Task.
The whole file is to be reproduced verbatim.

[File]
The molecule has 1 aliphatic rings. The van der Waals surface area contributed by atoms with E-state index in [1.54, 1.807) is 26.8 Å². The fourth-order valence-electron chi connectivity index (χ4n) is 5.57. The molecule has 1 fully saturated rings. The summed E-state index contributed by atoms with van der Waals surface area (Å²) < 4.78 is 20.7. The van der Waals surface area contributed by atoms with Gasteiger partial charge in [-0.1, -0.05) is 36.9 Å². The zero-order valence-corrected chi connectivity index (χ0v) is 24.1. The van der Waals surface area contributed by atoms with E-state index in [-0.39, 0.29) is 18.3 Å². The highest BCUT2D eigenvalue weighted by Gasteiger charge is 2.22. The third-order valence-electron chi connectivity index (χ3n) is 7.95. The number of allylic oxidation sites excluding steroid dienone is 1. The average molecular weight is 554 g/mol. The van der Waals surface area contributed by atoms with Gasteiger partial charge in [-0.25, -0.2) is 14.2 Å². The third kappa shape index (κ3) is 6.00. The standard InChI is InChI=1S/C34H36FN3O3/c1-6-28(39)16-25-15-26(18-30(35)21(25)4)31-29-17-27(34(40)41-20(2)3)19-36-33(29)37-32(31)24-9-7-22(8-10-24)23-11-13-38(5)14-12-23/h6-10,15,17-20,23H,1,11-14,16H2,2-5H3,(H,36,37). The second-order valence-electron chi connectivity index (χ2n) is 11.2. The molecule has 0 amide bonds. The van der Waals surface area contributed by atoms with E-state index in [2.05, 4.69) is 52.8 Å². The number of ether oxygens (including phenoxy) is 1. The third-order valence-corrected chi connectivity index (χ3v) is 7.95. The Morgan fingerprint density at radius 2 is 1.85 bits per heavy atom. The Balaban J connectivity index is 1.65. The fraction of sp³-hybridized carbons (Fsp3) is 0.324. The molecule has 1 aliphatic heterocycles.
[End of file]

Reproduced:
The molecule has 1 aliphatic rings. The van der Waals surface area contributed by atoms with E-state index in [1.54, 1.807) is 26.8 Å². The fourth-order valence-electron chi connectivity index (χ4n) is 5.57. The molecule has 1 fully saturated rings. The summed E-state index contributed by atoms with van der Waals surface area (Å²) < 4.78 is 20.7. The van der Waals surface area contributed by atoms with Gasteiger partial charge in [-0.1, -0.05) is 36.9 Å². The zero-order valence-corrected chi connectivity index (χ0v) is 24.1. The van der Waals surface area contributed by atoms with E-state index in [-0.39, 0.29) is 18.3 Å². The highest BCUT2D eigenvalue weighted by Gasteiger charge is 2.22. The third-order valence-electron chi connectivity index (χ3n) is 7.95. The number of allylic oxidation sites excluding steroid dienone is 1. The average molecular weight is 554 g/mol. The van der Waals surface area contributed by atoms with Gasteiger partial charge in [-0.25, -0.2) is 14.2 Å². The third kappa shape index (κ3) is 6.00. The standard InChI is InChI=1S/C34H36FN3O3/c1-6-28(39)16-25-15-26(18-30(35)21(25)4)31-29-17-27(34(40)41-20(2)3)19-36-33(29)37-32(31)24-9-7-22(8-10-24)23-11-13-38(5)14-12-23/h6-10,15,17-20,23H,1,11-14,16H2,2-5H3,(H,36,37). The second-order valence-electron chi connectivity index (χ2n) is 11.2. The molecule has 0 amide bonds. The van der Waals surface area contributed by atoms with E-state index in [2.05, 4.69) is 52.8 Å². The number of ether oxygens (including phenoxy) is 1. The third-order valence-corrected chi connectivity index (χ3v) is 7.95. The Morgan fingerprint density at radius 2 is 1.85 bits per heavy atom. The Balaban J connectivity index is 1.65. The fraction of sp³-hybridized carbons (Fsp3) is 0.324. The molecule has 1 aliphatic heterocycles.